And if the truth is on your side you have to insure that it emerges quickly.

In 1993, when syringes ended up in Pepsi soda cans, allegedly as a result of a flawed canning process, the company, within a few days, produced videos of its entire canning process and denounced its accusers as frauds.

Wendy's, on the other hand, wasted a month investigating its entire supply chain, made little of the fact that the accuser had a long history of suing companies on dubious grounds, and, bizarrely, spent more than a week figuring out if the finger had been cooked.

In the meantime, parents took the kids to Roy Rogers.

It's easy to make intelligent decisions after the fact.

The real challenge is making them in moments of anxiety and panic, so, while crisis-management gurus don't always agree on what the strategy should be, they do agree that everyone should at least have one, before crisis hits.

Their clients tend not to listen.

Mitroff estimates that less than a fifth of big corporations have formal crisis-management plans.

The crisis plans that do exist vary in detail and scope — Dow Chemical had one that included the names of the people who would be responsible for running the copy machines — but, basically, they suggest vulnerabilities (and potential remedies), identify a crisis-management team, and lay out a general script.

Even a simple plan is valuable; though crises are, by definition, rare, they should not be unthinkable.

A study released last week by the Institute for Crisis Management found that just a quarter of business crises come out of the blue.

Most are "smoldering" rather than sudden, and are the result of mistakes that management has made.

Signs of trouble exist but are ignored or overlooked.

Many of the most famous crises are examples of what the sociologist Charles Perrow has called "normal accidents."

As technologies and organizations get more complicated, Perrow argued, they are more likely to break down, even in the absence of malice or intentional neglect.

Firestone, the Challenger explosion, Intel's flawed Pentium chip: you could argue that these were all, in one way or another, normal accidents.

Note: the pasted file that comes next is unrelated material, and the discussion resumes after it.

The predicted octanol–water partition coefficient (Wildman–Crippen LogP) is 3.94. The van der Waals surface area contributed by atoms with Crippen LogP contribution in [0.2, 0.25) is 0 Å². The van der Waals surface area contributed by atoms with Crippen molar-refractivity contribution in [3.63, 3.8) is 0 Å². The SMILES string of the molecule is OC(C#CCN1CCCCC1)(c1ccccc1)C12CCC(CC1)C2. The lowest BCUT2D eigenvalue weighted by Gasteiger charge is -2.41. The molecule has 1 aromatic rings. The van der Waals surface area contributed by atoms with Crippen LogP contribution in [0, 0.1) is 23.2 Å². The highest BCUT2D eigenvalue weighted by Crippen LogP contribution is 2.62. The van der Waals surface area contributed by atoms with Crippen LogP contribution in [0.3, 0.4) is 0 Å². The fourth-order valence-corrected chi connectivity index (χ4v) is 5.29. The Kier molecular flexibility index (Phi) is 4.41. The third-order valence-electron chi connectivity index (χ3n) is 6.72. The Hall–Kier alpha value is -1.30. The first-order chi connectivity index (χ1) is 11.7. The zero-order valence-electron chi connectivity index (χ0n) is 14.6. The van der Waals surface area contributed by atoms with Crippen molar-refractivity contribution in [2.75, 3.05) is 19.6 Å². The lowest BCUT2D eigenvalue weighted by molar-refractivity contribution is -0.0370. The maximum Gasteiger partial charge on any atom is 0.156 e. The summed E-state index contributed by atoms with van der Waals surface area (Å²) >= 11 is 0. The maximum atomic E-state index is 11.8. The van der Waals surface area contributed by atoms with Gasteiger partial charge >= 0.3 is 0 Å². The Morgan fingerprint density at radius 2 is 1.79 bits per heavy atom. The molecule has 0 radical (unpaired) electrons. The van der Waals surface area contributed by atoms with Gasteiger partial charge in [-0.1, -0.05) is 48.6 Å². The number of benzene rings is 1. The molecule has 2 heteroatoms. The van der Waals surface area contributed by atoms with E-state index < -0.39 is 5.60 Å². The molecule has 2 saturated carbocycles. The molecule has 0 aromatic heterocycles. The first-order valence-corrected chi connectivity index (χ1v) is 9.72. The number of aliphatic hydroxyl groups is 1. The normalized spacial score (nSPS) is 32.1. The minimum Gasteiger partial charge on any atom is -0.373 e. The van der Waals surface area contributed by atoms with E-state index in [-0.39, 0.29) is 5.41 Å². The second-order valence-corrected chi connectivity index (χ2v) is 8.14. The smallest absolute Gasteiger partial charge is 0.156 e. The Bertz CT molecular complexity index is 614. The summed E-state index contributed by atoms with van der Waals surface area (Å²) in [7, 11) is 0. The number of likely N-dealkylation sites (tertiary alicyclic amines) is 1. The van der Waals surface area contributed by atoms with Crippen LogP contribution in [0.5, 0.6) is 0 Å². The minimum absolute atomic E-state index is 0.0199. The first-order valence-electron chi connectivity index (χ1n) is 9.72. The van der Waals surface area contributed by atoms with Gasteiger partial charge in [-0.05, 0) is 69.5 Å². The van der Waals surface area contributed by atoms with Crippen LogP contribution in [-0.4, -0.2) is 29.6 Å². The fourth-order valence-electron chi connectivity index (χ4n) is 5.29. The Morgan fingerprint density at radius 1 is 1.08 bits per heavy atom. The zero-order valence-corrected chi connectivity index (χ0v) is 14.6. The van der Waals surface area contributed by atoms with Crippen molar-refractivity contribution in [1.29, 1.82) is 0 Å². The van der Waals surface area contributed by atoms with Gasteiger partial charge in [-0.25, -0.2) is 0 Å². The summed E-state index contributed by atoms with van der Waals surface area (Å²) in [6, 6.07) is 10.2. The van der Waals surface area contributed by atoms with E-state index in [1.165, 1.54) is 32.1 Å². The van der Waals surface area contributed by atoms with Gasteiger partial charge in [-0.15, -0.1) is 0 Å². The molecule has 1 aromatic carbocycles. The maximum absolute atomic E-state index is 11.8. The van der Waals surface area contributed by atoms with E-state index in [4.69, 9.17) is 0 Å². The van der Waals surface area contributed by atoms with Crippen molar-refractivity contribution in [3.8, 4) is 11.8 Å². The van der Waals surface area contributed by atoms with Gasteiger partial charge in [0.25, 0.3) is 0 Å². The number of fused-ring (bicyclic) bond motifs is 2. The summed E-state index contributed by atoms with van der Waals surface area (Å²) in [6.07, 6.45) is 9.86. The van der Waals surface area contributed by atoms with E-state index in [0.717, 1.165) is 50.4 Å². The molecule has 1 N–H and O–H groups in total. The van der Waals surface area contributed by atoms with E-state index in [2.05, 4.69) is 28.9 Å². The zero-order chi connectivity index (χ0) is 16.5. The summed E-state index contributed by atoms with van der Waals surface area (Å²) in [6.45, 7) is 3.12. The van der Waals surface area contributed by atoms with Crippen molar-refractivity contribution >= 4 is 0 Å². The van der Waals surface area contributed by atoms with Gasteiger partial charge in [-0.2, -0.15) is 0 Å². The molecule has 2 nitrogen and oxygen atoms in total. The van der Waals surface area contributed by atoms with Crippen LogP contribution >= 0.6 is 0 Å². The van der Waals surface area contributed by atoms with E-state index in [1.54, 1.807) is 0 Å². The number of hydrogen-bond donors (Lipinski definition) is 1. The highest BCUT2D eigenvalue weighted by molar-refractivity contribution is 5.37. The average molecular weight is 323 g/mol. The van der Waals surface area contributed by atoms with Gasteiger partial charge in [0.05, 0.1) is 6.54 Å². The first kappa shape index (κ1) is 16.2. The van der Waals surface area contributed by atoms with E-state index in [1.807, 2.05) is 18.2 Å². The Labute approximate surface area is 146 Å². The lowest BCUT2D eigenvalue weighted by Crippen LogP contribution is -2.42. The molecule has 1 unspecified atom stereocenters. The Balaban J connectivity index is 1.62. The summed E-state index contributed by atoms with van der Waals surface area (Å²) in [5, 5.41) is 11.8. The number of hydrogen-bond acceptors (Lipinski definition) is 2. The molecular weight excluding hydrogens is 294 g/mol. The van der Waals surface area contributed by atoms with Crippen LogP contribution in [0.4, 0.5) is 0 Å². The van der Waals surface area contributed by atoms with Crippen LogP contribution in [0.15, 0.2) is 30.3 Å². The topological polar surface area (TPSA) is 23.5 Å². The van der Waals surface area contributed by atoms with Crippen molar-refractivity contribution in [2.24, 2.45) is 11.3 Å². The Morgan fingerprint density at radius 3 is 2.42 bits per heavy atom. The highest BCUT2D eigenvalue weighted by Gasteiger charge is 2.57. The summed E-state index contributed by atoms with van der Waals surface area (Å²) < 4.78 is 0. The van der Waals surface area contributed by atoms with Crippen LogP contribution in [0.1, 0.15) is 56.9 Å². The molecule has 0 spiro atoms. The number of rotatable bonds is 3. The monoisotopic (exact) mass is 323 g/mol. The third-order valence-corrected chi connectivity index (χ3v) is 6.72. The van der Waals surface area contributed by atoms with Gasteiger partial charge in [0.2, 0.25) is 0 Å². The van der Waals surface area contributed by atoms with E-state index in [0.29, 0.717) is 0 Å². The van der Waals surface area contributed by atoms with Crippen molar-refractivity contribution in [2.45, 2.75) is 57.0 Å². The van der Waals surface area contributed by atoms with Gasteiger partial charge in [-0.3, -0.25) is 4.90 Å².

Why are companies so often caught unaware?

It turns out that the events that create crises are usually those which most people have trouble taking seriously — that is, events with a low probability but a high cost.

We tend to treat low-probability events as if they were impossible.

Instead of preparing for them, we ignore them.

In the phrase of the sociologist Neil Weinstein, we are "unrealistic optimists."

This tendency is exacerbated when we think we're in control; we worry less about the dangers of driving than about those of flying because we think we determine what happens to us on the road.

Of course, unrealistic optimism, insofar as it's a byproduct of self-assurance, assertiveness, and conviction, may be a handy trait for those seeking success in business.

It will come as a surprise to no one that in most surveys executives are found to be consistently optimistic and overconfident.

Entrepreneurs are the cockiest of all.

It may be that the very qualities that help people get ahead are the ones that make them ill-suited for managing crises.

It's hard to prepare for the worst when you think you’re the best.


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I cannot praise Charles Perrow's 1999 book, "Normal Accidents," highly enough.

I read it a long time ago, and it made me a much better anesthesiologist.

If ever I were to return to academia, my first grand rounds would feature this book and its lessons.

It has much to offer anyone in terms of both their professional and personal lives.

Long book summarized in one sentence?

The more complicated or unusual something is, the more likely something is to go wrong.

But you'd do better to read the book.

September 24, 2018 at 10:01 AM | Permalink | Comments (0)

World's Most Expensive Smartwatch

TAG Heuer Connected Modular 45 Smartwatch

Pictured above, it's the TAG Heuer Connected Modular 45.

The 45-mm case is in 18K polished white gold with a total of 589 VVS (very very slightly, ranked under only flawless and internally flawless) baguette diamonds totaling 23.35 carats.

It costs $198,000.

Can they sell one to you?

Apply within.

[via Barron's]

September 24, 2018 at 08:01 AM | Permalink | Comments (0)